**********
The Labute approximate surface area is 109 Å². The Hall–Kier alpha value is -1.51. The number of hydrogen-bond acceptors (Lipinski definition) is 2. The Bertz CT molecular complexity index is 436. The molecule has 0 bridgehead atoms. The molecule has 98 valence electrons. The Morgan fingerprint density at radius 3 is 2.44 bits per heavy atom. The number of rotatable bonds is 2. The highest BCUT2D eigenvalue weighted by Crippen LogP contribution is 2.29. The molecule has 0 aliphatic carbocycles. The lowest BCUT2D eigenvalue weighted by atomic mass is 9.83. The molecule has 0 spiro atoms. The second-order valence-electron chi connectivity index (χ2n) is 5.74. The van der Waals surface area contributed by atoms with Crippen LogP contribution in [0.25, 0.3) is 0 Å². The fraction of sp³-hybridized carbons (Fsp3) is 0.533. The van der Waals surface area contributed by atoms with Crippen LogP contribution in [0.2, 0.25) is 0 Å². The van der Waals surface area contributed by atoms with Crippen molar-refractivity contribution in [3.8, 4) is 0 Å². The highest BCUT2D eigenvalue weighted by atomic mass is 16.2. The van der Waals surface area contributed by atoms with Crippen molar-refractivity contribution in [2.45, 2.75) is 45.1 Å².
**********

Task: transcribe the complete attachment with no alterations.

The Labute approximate surface area is 109 Å². The Hall–Kier alpha value is -1.51. The number of hydrogen-bond acceptors (Lipinski definition) is 2. The Bertz CT molecular complexity index is 436. The molecule has 0 bridgehead atoms. The molecule has 98 valence electrons. The Morgan fingerprint density at radius 3 is 2.44 bits per heavy atom. The number of rotatable bonds is 2. The highest BCUT2D eigenvalue weighted by Crippen LogP contribution is 2.29. The molecule has 0 aliphatic carbocycles. The lowest BCUT2D eigenvalue weighted by atomic mass is 9.83. The molecule has 0 spiro atoms. The second-order valence-electron chi connectivity index (χ2n) is 5.74. The van der Waals surface area contributed by atoms with Crippen LogP contribution in [0.25, 0.3) is 0 Å². The fraction of sp³-hybridized carbons (Fsp3) is 0.533. The van der Waals surface area contributed by atoms with Crippen LogP contribution in [0.2, 0.25) is 0 Å². The van der Waals surface area contributed by atoms with Crippen molar-refractivity contribution in [3.8, 4) is 0 Å². The highest BCUT2D eigenvalue weighted by atomic mass is 16.2. The van der Waals surface area contributed by atoms with Crippen molar-refractivity contribution in [2.45, 2.75) is 45.1 Å².